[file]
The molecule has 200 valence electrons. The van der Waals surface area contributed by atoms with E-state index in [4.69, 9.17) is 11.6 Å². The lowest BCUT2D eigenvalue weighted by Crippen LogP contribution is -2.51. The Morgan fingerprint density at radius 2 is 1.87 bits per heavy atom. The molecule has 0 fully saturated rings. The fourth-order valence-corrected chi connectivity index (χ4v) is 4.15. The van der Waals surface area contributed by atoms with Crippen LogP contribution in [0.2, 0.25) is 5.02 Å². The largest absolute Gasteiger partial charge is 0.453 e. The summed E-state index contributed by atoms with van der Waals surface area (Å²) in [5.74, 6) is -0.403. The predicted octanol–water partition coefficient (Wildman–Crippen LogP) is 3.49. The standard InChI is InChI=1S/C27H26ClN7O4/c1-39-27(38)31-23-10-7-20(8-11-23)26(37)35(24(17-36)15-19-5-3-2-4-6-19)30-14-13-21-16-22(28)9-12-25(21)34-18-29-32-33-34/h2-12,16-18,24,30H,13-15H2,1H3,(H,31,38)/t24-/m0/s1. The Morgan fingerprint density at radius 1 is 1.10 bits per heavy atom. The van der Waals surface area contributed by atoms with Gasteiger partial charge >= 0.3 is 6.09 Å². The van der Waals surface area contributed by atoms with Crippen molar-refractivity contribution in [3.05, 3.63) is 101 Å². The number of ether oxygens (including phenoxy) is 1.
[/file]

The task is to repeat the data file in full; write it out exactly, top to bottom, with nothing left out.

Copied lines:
The molecule has 200 valence electrons. The van der Waals surface area contributed by atoms with E-state index in [4.69, 9.17) is 11.6 Å². The lowest BCUT2D eigenvalue weighted by Crippen LogP contribution is -2.51. The Morgan fingerprint density at radius 2 is 1.87 bits per heavy atom. The molecule has 0 fully saturated rings. The fourth-order valence-corrected chi connectivity index (χ4v) is 4.15. The van der Waals surface area contributed by atoms with Crippen LogP contribution in [0.2, 0.25) is 5.02 Å². The largest absolute Gasteiger partial charge is 0.453 e. The summed E-state index contributed by atoms with van der Waals surface area (Å²) in [5.74, 6) is -0.403. The predicted octanol–water partition coefficient (Wildman–Crippen LogP) is 3.49. The standard InChI is InChI=1S/C27H26ClN7O4/c1-39-27(38)31-23-10-7-20(8-11-23)26(37)35(24(17-36)15-19-5-3-2-4-6-19)30-14-13-21-16-22(28)9-12-25(21)34-18-29-32-33-34/h2-12,16-18,24,30H,13-15H2,1H3,(H,31,38)/t24-/m0/s1. The Morgan fingerprint density at radius 1 is 1.10 bits per heavy atom. The van der Waals surface area contributed by atoms with Gasteiger partial charge >= 0.3 is 6.09 Å². The van der Waals surface area contributed by atoms with Crippen molar-refractivity contribution in [3.05, 3.63) is 101 Å². The number of ether oxygens (including phenoxy) is 1.